• Alam-i-Lahut (Realm of Divinity) That region where incalculable unseen tiny dots emerge and expand to such large circles that they engulf the entire universe. This Realm is also known as Tajalliat (The Beatific Vision, or the Circle of the Beatific Vision). These countless circles are the bases of all the root causes of the universe. This whole circle is known as the Ghaib-ul-ghaib (Unseen of the Unseen). Alam-e-Lahoot has similarities to the Christian concept of Deus revelatus, the Hindu notion of Saguna Brahman and the Kabbalist idea of Kether. The final boundary of the human knowledge and understanding is called Hijab-e-Mehmood (The Extolled Veil), which is the extreme height of the Arsh (Supreme Empyrean). Nehr-e-tasweed (The Channel of Black Draught/Darkness) whose last limit is in the Realm of Divinity, is the basis of the Unseen & feeds Rooh-e-Azam (The Great Soul).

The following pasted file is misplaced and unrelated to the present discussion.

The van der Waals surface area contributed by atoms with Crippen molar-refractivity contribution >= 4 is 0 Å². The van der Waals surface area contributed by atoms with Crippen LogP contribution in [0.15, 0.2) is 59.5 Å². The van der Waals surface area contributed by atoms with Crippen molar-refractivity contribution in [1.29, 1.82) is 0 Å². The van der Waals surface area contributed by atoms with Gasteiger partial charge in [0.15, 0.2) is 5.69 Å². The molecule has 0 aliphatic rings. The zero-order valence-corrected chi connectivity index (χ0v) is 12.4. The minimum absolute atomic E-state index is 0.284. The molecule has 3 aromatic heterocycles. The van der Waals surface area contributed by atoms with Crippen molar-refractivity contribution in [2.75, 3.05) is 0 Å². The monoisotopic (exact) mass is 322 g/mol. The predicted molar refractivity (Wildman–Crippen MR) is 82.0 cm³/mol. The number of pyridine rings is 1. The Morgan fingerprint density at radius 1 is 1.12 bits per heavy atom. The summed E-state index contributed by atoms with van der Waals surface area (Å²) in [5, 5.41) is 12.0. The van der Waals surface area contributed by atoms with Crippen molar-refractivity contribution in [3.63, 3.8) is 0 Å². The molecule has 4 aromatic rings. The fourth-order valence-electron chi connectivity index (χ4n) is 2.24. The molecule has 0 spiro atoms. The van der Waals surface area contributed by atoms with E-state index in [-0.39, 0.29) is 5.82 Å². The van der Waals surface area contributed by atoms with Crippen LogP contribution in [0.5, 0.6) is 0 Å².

• Alam-i-Jabarut (Realm of Power) The stage when the universe is constituted into features. Hijab-e-Kibria (The Grand Veil) is the last limit of this realm. Nehr-e-tajreed (Channel of Abstraction), whose last limit is The Realm of Omnipotency, feeds the Human Soul with its information.
  • Alam-i-Malakut (Angelic Realm) The stage when the characteristics of the species and their individuals descend from the Realm of Omnipotency, separate consciousnesses comes into being. Its last limit is called Hijab-e-Azmat (The Great Veil). Nehr-e-Tasheed (Channel of Evidence) whose last limit is Angelic Realm, feeds the subtleties of the human heart.
  • Alam-i-Nasut (Realm of Humans) The stage when foundations of the tangible world of matter are laid, (parallel to the Tree of Life's sephiroth of Malkuth). It includes the material realm and all the normally visible cosmos. Nehr-e-Tazheer (Channel of Manifestation) whose last limit is Alam-e-Nasut, feeds The subtleties of ego.

The Human Realm is supervised by:

  • One Kitab-al-Mubeen, controlling:
  • 300 million Loh-e-Mehfooz (Superclusters), each one controlling
  • 80 thousand Hazeere (galaxies), each one containing
  • 13 billion star systems, out of which